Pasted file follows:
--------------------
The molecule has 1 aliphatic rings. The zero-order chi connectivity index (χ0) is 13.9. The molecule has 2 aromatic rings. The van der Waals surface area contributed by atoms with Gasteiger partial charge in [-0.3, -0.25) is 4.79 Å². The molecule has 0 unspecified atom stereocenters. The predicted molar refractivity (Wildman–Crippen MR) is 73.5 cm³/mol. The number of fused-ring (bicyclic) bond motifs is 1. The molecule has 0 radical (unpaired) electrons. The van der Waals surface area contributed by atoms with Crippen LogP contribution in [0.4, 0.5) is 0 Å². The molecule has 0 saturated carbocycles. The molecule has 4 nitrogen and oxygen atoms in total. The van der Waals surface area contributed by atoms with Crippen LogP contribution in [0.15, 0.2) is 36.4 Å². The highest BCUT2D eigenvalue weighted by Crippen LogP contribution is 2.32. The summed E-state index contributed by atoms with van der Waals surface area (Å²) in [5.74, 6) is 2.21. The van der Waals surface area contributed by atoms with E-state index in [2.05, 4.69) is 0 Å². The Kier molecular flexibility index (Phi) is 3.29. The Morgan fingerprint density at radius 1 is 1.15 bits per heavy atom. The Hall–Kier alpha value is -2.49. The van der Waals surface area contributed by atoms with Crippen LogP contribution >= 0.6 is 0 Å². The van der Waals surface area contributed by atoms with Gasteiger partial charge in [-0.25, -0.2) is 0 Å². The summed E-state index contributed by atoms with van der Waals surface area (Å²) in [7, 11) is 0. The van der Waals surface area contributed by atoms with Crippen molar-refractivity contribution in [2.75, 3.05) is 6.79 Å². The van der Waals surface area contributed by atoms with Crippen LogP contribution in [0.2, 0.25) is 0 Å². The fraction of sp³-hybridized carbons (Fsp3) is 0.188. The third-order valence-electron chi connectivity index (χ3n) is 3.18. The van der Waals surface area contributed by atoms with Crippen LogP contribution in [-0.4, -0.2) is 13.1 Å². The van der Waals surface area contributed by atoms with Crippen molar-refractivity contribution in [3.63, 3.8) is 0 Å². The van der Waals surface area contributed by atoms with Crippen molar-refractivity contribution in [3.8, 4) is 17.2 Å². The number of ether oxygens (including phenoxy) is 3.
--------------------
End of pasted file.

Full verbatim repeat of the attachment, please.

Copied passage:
The molecule has 1 aliphatic rings. The zero-order chi connectivity index (χ0) is 13.9. The molecule has 2 aromatic rings. The van der Waals surface area contributed by atoms with Gasteiger partial charge in [-0.3, -0.25) is 4.79 Å². The molecule has 0 unspecified atom stereocenters. The predicted molar refractivity (Wildman–Crippen MR) is 73.5 cm³/mol. The number of fused-ring (bicyclic) bond motifs is 1. The molecule has 0 radical (unpaired) electrons. The van der Waals surface area contributed by atoms with Crippen LogP contribution in [0.4, 0.5) is 0 Å². The molecule has 0 saturated carbocycles. The molecule has 4 nitrogen and oxygen atoms in total. The van der Waals surface area contributed by atoms with Crippen LogP contribution in [0.15, 0.2) is 36.4 Å². The highest BCUT2D eigenvalue weighted by Crippen LogP contribution is 2.32. The summed E-state index contributed by atoms with van der Waals surface area (Å²) in [5.74, 6) is 2.21. The van der Waals surface area contributed by atoms with E-state index in [2.05, 4.69) is 0 Å². The Kier molecular flexibility index (Phi) is 3.29. The Morgan fingerprint density at radius 1 is 1.15 bits per heavy atom. The Hall–Kier alpha value is -2.49. The van der Waals surface area contributed by atoms with Crippen LogP contribution >= 0.6 is 0 Å². The van der Waals surface area contributed by atoms with Gasteiger partial charge in [-0.25, -0.2) is 0 Å². The summed E-state index contributed by atoms with van der Waals surface area (Å²) in [7, 11) is 0. The van der Waals surface area contributed by atoms with Crippen molar-refractivity contribution in [2.75, 3.05) is 6.79 Å². The van der Waals surface area contributed by atoms with Crippen LogP contribution in [0.2, 0.25) is 0 Å². The fraction of sp³-hybridized carbons (Fsp3) is 0.188. The third-order valence-electron chi connectivity index (χ3n) is 3.18. The van der Waals surface area contributed by atoms with Crippen LogP contribution in [-0.4, -0.2) is 13.1 Å². The van der Waals surface area contributed by atoms with Crippen molar-refractivity contribution in [3.63, 3.8) is 0 Å². The van der Waals surface area contributed by atoms with Crippen molar-refractivity contribution in [3.8, 4) is 17.2 Å². The number of ether oxygens (including phenoxy) is 3.